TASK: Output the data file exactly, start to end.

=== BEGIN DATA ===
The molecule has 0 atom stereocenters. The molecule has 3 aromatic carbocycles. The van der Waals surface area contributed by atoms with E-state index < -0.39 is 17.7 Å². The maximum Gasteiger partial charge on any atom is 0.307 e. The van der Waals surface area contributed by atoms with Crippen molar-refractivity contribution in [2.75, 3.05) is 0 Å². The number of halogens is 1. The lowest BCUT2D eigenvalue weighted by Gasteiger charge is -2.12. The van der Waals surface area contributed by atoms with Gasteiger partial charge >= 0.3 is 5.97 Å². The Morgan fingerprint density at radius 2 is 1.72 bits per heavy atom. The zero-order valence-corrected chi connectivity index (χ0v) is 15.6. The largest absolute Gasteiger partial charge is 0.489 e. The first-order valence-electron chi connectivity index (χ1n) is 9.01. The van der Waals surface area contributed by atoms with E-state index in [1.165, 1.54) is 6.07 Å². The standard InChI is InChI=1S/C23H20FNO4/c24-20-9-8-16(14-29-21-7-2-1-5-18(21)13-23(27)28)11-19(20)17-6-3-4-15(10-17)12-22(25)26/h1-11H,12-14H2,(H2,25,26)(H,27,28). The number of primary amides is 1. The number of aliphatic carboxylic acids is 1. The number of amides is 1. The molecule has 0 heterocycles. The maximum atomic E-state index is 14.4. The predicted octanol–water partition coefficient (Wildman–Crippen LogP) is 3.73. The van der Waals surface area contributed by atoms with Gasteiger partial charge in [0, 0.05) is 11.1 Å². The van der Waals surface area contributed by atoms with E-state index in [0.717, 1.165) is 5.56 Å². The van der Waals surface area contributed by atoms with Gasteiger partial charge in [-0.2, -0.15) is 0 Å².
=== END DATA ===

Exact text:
The molecule has 0 atom stereocenters. The molecule has 3 aromatic carbocycles. The van der Waals surface area contributed by atoms with E-state index < -0.39 is 17.7 Å². The maximum Gasteiger partial charge on any atom is 0.307 e. The van der Waals surface area contributed by atoms with Crippen molar-refractivity contribution in [2.75, 3.05) is 0 Å². The number of halogens is 1. The lowest BCUT2D eigenvalue weighted by Gasteiger charge is -2.12. The van der Waals surface area contributed by atoms with Gasteiger partial charge >= 0.3 is 5.97 Å². The Morgan fingerprint density at radius 2 is 1.72 bits per heavy atom. The zero-order valence-corrected chi connectivity index (χ0v) is 15.6. The largest absolute Gasteiger partial charge is 0.489 e. The first-order valence-electron chi connectivity index (χ1n) is 9.01. The van der Waals surface area contributed by atoms with E-state index in [1.165, 1.54) is 6.07 Å². The standard InChI is InChI=1S/C23H20FNO4/c24-20-9-8-16(14-29-21-7-2-1-5-18(21)13-23(27)28)11-19(20)17-6-3-4-15(10-17)12-22(25)26/h1-11H,12-14H2,(H2,25,26)(H,27,28). The number of primary amides is 1. The number of aliphatic carboxylic acids is 1. The number of amides is 1. The molecule has 0 heterocycles. The maximum atomic E-state index is 14.4. The predicted octanol–water partition coefficient (Wildman–Crippen LogP) is 3.73. The van der Waals surface area contributed by atoms with Gasteiger partial charge in [0, 0.05) is 11.1 Å². The van der Waals surface area contributed by atoms with E-state index in [0.717, 1.165) is 5.56 Å². The van der Waals surface area contributed by atoms with Gasteiger partial charge in [-0.2, -0.15) is 0 Å².